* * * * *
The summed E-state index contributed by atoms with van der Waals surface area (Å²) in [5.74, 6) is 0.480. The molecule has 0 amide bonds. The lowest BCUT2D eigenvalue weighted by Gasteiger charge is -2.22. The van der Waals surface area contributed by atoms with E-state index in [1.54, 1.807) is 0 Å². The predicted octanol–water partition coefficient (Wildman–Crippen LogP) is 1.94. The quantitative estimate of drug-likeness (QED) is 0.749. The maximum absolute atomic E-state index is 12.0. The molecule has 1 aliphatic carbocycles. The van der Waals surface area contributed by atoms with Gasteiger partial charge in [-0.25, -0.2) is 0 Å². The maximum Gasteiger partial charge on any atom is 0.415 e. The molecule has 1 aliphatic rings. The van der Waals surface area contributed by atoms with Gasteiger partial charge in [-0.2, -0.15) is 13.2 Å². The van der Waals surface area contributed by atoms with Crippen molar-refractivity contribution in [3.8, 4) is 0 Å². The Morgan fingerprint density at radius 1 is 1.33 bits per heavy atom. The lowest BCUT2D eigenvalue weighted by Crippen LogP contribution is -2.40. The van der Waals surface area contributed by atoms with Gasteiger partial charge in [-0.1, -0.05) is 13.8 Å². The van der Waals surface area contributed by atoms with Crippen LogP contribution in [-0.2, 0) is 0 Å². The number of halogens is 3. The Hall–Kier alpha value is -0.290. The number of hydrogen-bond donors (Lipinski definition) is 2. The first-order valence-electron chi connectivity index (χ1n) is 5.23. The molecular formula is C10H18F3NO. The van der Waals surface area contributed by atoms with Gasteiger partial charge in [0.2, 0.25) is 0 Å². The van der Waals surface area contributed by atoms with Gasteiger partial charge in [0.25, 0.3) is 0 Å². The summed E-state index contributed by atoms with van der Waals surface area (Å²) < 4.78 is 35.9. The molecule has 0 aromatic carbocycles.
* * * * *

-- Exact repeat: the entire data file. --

The summed E-state index contributed by atoms with van der Waals surface area (Å²) in [5.74, 6) is 0.480. The molecule has 0 amide bonds. The lowest BCUT2D eigenvalue weighted by Gasteiger charge is -2.22. The van der Waals surface area contributed by atoms with E-state index in [1.54, 1.807) is 0 Å². The predicted octanol–water partition coefficient (Wildman–Crippen LogP) is 1.94. The quantitative estimate of drug-likeness (QED) is 0.749. The maximum absolute atomic E-state index is 12.0. The molecule has 1 aliphatic carbocycles. The van der Waals surface area contributed by atoms with Gasteiger partial charge in [-0.25, -0.2) is 0 Å². The maximum Gasteiger partial charge on any atom is 0.415 e. The molecule has 1 aliphatic rings. The van der Waals surface area contributed by atoms with Gasteiger partial charge in [-0.2, -0.15) is 13.2 Å². The van der Waals surface area contributed by atoms with Crippen molar-refractivity contribution in [3.8, 4) is 0 Å². The Morgan fingerprint density at radius 1 is 1.33 bits per heavy atom. The lowest BCUT2D eigenvalue weighted by Crippen LogP contribution is -2.40. The van der Waals surface area contributed by atoms with Gasteiger partial charge in [-0.1, -0.05) is 13.8 Å². The van der Waals surface area contributed by atoms with Crippen LogP contribution in [-0.2, 0) is 0 Å². The number of halogens is 3. The Hall–Kier alpha value is -0.290. The number of hydrogen-bond donors (Lipinski definition) is 2. The first-order valence-electron chi connectivity index (χ1n) is 5.23. The molecular formula is C10H18F3NO. The van der Waals surface area contributed by atoms with Gasteiger partial charge in [0.2, 0.25) is 0 Å². The van der Waals surface area contributed by atoms with Gasteiger partial charge in [0.25, 0.3) is 0 Å². The summed E-state index contributed by atoms with van der Waals surface area (Å²) < 4.78 is 35.9. The molecule has 0 aromatic carbocycles.